While she may hold the key, there are others still holding the lock for her. They are interfering with her being able to use the key. That is why she needs the understanding and validation from those who can empathize completely with what she shares.
Oh, ok. Thank you for clearing that up for me
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Unread 10-29-2011, 04:30 PM   #51 (permalink)
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Csign, I had a very traumatic childhood and there are some things that I'll never get over. I've had a lot of therapy and a long healing journey. My explanation is intended to help Abby and Caroline and make all of us mindful of how we can help. It breaks my heart when I have to tell my husband that I'm still struggling with certain feelings, but I have to be honest. If we don't share our thoughts, we will struggle alone and not heal.

I don't know why you're so defensive. If haven't had any trauma and haven't struggled with mental illness, you are fortunate and I'm happy for you. Let the rest of us say what we need to say.
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Unread 10-29-2011, 04:37 PM   #52 (permalink)
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Csign, I had a very traumatic childhood and there are some things that I'll never get over. I've had a lot of therapy and a long healing journey. My explanation is intended to help Abby and Caroline and make all of us mindful of how we can help. It breaks my heart when I have to tell my husband that I'm still struggling with certain feelings, but I have to be honest. If we don't share our thoughts, we will struggle alone and not heal.

I don't know why you're so defensive. If haven't had any trauma and haven't struggled with mental illness, you are fortunate and I'm happy for you. Let the rest of us say what we need to say.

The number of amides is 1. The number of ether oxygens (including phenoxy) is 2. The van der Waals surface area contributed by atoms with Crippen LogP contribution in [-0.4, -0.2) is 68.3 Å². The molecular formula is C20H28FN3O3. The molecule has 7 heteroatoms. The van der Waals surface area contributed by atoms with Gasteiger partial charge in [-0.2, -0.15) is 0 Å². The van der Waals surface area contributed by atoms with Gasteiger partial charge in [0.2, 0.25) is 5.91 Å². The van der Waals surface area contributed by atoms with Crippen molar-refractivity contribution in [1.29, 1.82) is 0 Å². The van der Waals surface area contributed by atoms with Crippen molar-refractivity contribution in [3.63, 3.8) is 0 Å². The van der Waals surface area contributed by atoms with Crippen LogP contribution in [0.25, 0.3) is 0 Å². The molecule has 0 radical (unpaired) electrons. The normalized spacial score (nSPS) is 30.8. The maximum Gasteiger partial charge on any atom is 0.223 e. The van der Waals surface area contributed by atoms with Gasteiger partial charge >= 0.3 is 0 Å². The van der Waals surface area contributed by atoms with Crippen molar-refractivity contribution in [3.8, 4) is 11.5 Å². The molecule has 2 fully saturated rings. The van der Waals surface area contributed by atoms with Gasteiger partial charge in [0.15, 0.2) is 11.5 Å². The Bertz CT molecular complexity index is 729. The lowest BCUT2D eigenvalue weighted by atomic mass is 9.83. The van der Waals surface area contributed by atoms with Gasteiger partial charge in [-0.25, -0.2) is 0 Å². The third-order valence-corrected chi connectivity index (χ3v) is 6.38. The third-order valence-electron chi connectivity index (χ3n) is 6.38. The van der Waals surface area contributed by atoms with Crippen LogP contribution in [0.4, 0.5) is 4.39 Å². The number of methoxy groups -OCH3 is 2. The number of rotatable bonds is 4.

I get it Sallylou... My comment about the past wasn't intended to mean that the past doesn't matter. I fully grasp how our experiences as we grow shape our perception of ourselves and the world. I think it's a good thing for you guys to share your experiences,reflect on things, provide support etc.

My comment was not to invalidate, but to provide words of support and encouragement for the future. Abby- if you perceived that differently than intended, my apologies.
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Last edited by CSign; 10-30-2011 at 12:29 AM. Reason: Typo: vreflect changed to reflect
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Unread 10-29-2011, 04:46 PM   #53 (permalink)
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Thank you for clarifying, Csign. This topic is hard and we're limited in the way we can communicate on this forum. Jill can explain this better than I can. I'm trying to ask for what I need and to support others in similar situations. You'd think that asking for what you need would be simple, but not all of us learned to do that growing up.
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Unread 10-29-2011, 04:55 PM   #54 (permalink)
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I get it Sallylou... My comment about the past wasn't intended to mean that the past doesn't matter. I fully grasp how our experiences as we grow shape our perception of ourselves and the world. I think it's a good thing for you guys to share your experiences,vreflect on things, provide support etc.

My comment was not to invalidate, but to provide words of support and encouragement for the future. Abby- if you perceived that differently than intended, my apologies.
No need to apologize, I understand your message and joining AD is intentionally my first step away from the past and towards a brighter future. Discussing my past with all of you has been cathartic because your empathy and sharing similar stories reinforces that I did not just imagine all of it, it wasn't a childish overreaction.
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Unread 10-29-2011, 04:56 PM   #55 (permalink)
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Thank you for clarifying, Csign. This topic is hard and we're limited in the way we can communicate on this forum. Jill can explain this better than I can. I'm trying to ask for what I need and to support others in similar situations. You'd think that asking for what you need would be simple, but not all of us learned to do that growing up.